New Zealand Journal of Ecology (2007) 31(1): 88- 97

Selection of alpine grasslands over beech forest by stoats (Mustela erminea) in montane southern New Zealand

Research Article
Des H. V. Smith 1
Deborah J. Wilson 2,*
Henrik Moller 3
Elaine C. Murphy 1
Yolanda van Heezik 3
  1. Department of Conservation, Research, Development and Improvement Division, PO Box 3 049, Christchurch, New Zealand
  2. Landcare Research, Private Bag 930, Dunedin, New Zealand
  3. Zoology Department, University of Otago, PO Box 56, Dunedin, New Zealand
*  Corresponding author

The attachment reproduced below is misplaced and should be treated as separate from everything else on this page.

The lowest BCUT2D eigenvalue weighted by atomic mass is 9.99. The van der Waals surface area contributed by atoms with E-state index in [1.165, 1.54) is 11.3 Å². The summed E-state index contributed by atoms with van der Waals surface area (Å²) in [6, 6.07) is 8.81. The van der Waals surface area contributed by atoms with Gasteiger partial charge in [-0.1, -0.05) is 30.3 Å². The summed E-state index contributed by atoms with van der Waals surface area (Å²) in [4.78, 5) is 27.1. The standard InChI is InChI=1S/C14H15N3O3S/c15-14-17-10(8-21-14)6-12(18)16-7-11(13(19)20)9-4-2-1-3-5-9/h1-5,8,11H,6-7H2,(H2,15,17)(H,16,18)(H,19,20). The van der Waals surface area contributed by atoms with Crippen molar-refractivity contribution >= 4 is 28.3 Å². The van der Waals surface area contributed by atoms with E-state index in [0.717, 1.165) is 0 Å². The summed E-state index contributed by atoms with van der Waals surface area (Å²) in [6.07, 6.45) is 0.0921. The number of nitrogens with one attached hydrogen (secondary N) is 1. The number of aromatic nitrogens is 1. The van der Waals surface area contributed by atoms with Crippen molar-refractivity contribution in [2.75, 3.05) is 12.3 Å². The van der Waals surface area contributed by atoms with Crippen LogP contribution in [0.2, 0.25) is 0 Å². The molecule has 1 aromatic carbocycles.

Predation by introduced stoats is now considered a major threat to the population viability of several New Zealand endemic bird species. Historically stoat research and management has focused on beech forests and little is known about the ecology of stoats in the alpine grasslands occurring above the natural altitudinal limit of beech forest. Several stoat control operations in beech forest valley floors in southern New Zealand assume that adjacent montane areas act as a barrier to stoat immigration. Stoats were live-trapped and radio-tracked in alpine grasslands above the Borland Burn, Fiordland National Park, during the summer and autumn of 2003 and 2004. Seventeen stoats were radio-collared and home ranges were estimated for 11 of them. These home ranges were used in a compositional analysis which showed that these stoats spent significantly more time in alpine grassland than in adjacent beech forest. Range cores calculated for six of these stoats were located high up in alpine grassland and contained very little beech forest. This means that montane areas that contain alpine grasslands are unlikely to be barriers to stoat immigration; rather they may be a source of dispersing stoats that reinvade control areas. Also, endemic animal species that inhabit alpine grasslands could be at risk from stoat predation.